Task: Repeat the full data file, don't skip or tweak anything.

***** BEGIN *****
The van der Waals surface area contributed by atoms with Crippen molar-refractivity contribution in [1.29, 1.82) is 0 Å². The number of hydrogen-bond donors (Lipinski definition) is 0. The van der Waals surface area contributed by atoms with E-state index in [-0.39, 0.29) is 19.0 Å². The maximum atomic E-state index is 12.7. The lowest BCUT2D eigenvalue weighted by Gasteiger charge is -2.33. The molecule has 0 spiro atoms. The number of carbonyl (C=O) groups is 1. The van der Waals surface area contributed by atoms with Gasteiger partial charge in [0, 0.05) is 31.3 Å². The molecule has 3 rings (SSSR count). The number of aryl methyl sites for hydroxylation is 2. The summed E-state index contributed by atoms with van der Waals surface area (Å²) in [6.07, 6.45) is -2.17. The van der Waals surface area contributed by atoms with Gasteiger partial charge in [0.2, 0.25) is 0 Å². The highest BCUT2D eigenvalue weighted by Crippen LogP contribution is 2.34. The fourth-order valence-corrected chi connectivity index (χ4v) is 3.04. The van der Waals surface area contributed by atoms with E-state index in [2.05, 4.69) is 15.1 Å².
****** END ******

The van der Waals surface area contributed by atoms with Crippen molar-refractivity contribution in [1.29, 1.82) is 0 Å². The number of hydrogen-bond donors (Lipinski definition) is 0. The van der Waals surface area contributed by atoms with E-state index in [-0.39, 0.29) is 19.0 Å². The maximum atomic E-state index is 12.7. The lowest BCUT2D eigenvalue weighted by Gasteiger charge is -2.33. The molecule has 0 spiro atoms. The number of carbonyl (C=O) groups is 1. The van der Waals surface area contributed by atoms with Gasteiger partial charge in [0, 0.05) is 31.3 Å². The molecule has 3 rings (SSSR count). The number of aryl methyl sites for hydroxylation is 2. The summed E-state index contributed by atoms with van der Waals surface area (Å²) in [6.07, 6.45) is -2.17. The van der Waals surface area contributed by atoms with Gasteiger partial charge in [0.2, 0.25) is 0 Å². The highest BCUT2D eigenvalue weighted by Crippen LogP contribution is 2.34. The fourth-order valence-corrected chi connectivity index (χ4v) is 3.04. The van der Waals surface area contributed by atoms with E-state index in [2.05, 4.69) is 15.1 Å².